Received Pronunciation (RP) is a term used to refer to the socially dominant form of pronunciation of British English. Spoken by less than 4% of people in England, it is associated with educated speakers, particularly those from the southeastern region, including London. RP is often considered the accent of the upper class, and has traditionally been widely used in broadcasting and is associated with prestige and authority.
The features of Received Pronunciation include:
Non-rhoticity: The "r" sound is not pronounced at the end of words or before consonants. For example, "car" is pronounced as "cah."
Lack of regional features: RP is characterized by the absence of specific regional accents or dialectal features.
It's worth noting that the prominence and influence of RP have declined over time, and there is now a greater acceptance of various regional accents and pronunciation styles in the UK. Nonetheless, RP still maintains its association with prestige, education, and traditional British cultural norms. In fact, you may hear reference to 'conservative' RP, and 'modern' RP as the accent has modernised over time.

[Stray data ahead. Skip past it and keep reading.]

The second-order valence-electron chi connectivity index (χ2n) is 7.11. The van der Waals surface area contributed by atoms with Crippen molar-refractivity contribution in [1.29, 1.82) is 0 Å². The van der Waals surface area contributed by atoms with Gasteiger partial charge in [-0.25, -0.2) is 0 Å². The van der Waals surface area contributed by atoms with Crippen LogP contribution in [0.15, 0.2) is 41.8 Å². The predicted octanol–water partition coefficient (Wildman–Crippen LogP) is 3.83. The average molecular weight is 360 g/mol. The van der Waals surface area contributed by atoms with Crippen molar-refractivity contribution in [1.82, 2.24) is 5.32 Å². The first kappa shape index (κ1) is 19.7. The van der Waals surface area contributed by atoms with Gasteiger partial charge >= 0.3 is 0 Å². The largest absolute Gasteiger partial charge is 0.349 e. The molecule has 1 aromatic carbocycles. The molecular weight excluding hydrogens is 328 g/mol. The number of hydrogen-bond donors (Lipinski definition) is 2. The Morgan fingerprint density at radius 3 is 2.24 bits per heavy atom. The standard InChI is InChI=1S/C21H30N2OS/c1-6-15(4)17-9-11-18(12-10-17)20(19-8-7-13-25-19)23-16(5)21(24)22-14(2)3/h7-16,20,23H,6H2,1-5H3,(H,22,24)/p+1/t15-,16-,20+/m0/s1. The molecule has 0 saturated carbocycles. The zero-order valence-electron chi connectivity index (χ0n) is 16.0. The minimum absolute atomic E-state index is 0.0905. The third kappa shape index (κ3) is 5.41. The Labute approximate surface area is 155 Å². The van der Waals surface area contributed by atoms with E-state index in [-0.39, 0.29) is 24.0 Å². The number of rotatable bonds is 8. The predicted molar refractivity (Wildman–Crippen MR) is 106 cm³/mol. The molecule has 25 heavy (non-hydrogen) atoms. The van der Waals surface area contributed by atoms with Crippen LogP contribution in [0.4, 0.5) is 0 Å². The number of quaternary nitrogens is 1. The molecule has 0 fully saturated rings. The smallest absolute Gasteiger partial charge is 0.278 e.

Most importantly, RP is a minority accent spoken by a very small number of people in a small country and there is no logical reason why anyone anywhere should be striving to achieve this pronunciation in their English.